Mixing with the Crowd

Friday, 6 May, 2016 - 12:13 pm

Mixing with the Crowd

By this point in our journey through the book of Leviticus, we have encountered a great variety of sacrificial offerings, each with distinct laws, significance and symbolism.

In the portion of Achrey Mos, the sixth portion of the book of Leviticus, G-d instructs Moses that his brother Aaron may not enter the inner chamber of the temple at will. The high priest, the only person allowed entry to the holy of holies, Judaism's holiest site, may do so only once a year, only after offering multiple offerings and carrying out the specific instructions of the service, spelled out in the Torah.

Aaron was to offer specific offerings as atonement for himself and his family, as well as various offerings on behalf of the people of Israel. As the Torah states:

With this shall Aaron enter the Holy: with a young bull for a sin offering and a ram for a burnt offering[1]..

And from the community of the children of Israel, he shall take two he goats as a sin offering, and one ram as a burnt offering.[2]

The Torah continues to detail the specific procedure for each of the offerings, and then, the verse tells Aaron to do the completely unusual: to mix the bloods of two offerings and sprinkle the mixture on the alter: 

And he shall then go out to the altar that is before the Lord and effect atonement upon it: He shall take some of the bull's blood and some of the he goat's blood, and place it on the horns of the altar, around.[3]

Typically each offering was distinct. Each offering had its unique laws and required a unique intention, the accidental mixing of bloods of various offerings create many Halachic challenges. Yet, once a year, on Yom Kippur, Aaron was commanded to deliberately mix the blood of the goat and the bull. Why? Every detail in the Torah contains profound insight. What can we learn from this detail about Aaron, about the essence of Yom Kippur, and about the meaning of leadership?

The high priest was a spiritual leader serving to inspire the people, to elevate them, to motivate them to climb ever higher and to help them escape the gravitational pull of materialism. The high priest was the symbol of holiness and purity, the high priest embodied the ideal state of sanctity, which, at least on occasion, the people were intended to strive for.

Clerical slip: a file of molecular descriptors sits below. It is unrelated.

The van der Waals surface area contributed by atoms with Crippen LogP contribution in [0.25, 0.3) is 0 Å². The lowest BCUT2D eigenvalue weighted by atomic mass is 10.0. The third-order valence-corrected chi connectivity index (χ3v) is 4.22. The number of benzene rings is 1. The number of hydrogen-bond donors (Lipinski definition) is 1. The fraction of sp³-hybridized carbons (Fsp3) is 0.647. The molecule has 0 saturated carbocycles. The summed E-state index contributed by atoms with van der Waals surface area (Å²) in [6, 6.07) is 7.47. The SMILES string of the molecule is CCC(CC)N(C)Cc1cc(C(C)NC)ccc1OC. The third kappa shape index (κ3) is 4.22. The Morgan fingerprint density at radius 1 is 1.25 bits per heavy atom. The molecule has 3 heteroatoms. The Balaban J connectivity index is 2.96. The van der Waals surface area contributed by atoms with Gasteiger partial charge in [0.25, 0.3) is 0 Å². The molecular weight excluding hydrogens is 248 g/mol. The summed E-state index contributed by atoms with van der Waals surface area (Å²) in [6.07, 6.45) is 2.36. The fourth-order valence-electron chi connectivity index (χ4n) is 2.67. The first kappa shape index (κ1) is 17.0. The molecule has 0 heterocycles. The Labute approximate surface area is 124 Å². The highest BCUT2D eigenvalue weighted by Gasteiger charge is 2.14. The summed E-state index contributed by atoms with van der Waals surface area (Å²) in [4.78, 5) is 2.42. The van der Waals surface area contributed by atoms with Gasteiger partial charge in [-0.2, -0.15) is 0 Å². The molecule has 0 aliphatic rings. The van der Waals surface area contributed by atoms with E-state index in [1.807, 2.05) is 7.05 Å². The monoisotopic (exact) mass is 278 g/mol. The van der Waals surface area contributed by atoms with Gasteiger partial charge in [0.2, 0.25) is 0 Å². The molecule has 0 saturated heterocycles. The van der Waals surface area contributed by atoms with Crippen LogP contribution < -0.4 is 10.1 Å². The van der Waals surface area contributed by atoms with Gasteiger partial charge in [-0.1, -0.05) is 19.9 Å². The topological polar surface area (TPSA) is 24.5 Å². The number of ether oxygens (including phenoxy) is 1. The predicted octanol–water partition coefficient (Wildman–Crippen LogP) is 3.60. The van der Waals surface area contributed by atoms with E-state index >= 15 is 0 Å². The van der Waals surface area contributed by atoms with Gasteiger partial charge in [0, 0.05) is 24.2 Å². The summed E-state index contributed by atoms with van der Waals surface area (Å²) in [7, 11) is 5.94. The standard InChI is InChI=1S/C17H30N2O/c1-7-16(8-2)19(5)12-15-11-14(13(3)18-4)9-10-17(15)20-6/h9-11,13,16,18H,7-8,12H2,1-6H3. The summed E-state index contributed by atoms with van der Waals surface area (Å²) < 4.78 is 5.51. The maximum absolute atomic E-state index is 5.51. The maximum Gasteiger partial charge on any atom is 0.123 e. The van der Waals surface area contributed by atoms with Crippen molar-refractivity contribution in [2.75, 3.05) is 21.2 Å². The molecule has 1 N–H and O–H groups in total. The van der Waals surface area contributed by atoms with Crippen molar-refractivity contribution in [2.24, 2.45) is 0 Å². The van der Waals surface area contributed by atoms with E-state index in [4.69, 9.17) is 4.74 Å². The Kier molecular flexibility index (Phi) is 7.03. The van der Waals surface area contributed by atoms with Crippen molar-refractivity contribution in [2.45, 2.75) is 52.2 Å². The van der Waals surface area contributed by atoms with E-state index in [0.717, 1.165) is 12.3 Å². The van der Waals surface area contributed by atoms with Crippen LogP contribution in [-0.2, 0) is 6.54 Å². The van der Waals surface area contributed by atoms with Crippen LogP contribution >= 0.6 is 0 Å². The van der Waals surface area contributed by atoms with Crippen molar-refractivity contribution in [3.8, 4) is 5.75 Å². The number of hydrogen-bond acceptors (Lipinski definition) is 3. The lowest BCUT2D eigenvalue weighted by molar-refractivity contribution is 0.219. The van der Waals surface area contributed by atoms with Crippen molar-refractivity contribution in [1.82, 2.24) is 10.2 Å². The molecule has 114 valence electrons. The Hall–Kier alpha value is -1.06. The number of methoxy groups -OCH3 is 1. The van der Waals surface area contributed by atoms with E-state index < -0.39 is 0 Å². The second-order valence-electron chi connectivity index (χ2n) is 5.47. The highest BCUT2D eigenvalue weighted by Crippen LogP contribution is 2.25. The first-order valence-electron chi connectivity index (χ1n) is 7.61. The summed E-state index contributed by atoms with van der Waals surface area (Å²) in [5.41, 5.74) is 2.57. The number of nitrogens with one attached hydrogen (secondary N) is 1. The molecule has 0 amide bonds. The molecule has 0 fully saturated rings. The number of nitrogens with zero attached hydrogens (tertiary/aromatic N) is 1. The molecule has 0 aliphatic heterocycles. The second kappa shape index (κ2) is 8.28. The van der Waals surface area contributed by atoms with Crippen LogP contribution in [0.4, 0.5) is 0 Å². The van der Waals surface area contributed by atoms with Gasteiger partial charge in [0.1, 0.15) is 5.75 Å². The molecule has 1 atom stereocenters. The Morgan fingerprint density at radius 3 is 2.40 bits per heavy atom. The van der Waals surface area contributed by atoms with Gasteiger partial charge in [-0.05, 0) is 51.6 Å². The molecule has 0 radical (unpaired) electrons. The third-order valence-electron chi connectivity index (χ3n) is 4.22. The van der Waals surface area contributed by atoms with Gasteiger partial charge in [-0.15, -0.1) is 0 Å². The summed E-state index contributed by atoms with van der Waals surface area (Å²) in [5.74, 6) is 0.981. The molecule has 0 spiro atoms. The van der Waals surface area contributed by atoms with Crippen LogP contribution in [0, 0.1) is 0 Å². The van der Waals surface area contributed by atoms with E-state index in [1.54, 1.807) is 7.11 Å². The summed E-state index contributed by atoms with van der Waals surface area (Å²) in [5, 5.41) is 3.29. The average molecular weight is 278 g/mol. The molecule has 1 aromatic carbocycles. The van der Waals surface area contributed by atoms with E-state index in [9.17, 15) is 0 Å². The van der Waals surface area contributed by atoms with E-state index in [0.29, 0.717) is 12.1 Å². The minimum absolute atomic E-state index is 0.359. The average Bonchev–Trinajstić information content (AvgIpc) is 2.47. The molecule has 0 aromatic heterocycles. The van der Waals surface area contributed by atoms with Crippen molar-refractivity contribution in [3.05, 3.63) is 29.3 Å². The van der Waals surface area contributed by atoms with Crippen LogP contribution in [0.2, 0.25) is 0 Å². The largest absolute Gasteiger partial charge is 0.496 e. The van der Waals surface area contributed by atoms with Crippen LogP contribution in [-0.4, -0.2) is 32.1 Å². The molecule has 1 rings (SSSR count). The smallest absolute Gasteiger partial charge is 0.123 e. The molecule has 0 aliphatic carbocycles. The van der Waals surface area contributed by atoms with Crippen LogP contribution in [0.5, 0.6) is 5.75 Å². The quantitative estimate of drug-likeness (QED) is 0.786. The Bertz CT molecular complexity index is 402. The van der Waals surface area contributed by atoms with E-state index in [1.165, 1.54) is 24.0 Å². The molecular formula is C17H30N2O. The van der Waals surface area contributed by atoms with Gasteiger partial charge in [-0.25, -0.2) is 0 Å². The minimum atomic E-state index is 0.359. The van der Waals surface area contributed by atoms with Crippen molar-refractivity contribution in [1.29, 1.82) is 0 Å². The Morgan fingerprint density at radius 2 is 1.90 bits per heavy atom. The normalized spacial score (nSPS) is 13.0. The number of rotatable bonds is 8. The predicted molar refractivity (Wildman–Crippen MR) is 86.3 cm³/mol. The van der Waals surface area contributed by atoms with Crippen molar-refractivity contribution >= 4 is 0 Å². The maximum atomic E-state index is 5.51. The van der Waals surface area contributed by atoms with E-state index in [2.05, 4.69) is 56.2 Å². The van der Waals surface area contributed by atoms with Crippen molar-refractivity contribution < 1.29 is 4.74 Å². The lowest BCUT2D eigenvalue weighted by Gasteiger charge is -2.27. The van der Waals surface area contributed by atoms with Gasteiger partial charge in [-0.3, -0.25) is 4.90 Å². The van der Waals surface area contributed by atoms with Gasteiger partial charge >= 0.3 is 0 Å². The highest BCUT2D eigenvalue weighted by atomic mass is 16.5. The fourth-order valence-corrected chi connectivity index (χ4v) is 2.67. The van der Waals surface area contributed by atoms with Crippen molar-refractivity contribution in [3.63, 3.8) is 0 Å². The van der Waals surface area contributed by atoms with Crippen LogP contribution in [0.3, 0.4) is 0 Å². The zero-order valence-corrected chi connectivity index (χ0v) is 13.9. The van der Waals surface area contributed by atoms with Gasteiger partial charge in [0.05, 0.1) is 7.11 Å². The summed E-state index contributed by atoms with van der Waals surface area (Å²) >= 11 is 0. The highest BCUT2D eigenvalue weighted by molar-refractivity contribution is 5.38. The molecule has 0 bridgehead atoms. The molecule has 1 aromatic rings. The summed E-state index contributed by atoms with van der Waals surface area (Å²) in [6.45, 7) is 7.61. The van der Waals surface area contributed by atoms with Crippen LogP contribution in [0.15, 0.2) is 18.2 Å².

Aaron served as a source of inspiration, as a model of what the Jew should aim for. Throughout the year, however, there was a great gulf dividing the leader and the people. While the people were devoted to navigating the challenges and trials of daily life, their leader Aaron, by contrast, was far removed from the mundane and was immersed in the spiritual service of the temple.

On Yom Kippur, the holiest day of the year, Aaron was required to influence the people of Israel even more than on any other day. On Yom Kippur, therefore, both Aaron and the people of Israel understood, that once the external layers of identity were peeled away, the people and Aaron were  one and the same. The Torah tells Aaron that in order for him, or for any leader for that matter, to have a meaningful impact on the people he wishes to lead, he must mix the blood of his bull with the blood of the goat of the people. For Aaron to influence the people and for the people to be inspired by Aaron, Israel must feel that Aaron recognizes that he and they are essentially one. 


[1] Leviticus 16:3.

[2] Ibid.16:5.

[3] Ibid. 16:18. 

Comments on: Mixing with the Crowd

Philip wrote...

Does it hold special meaning that the blood they are mixing are both from sin offerings?

What is the priest's sin and why is it equal to two (?) sins by the community?

MF wrote...

The word for sin “חטא” comes from the word “incomplete”. Even if the priest and the community have not committed a sin in the conventional meaning of the word, the sin offering lade to the recognition that no person is perfect and that there is always room for growth.
The blood of the sin offerings were sprinkles on the alter, as well as in the holy of holies, to “atone for the impurities of the temple”. The blood would atone for any impurity brought to the temple by the people or the priests.
(Although the people brought two goats; only one of the goats was a sin offering in the classic sense. The other was sent away to the wilderness) see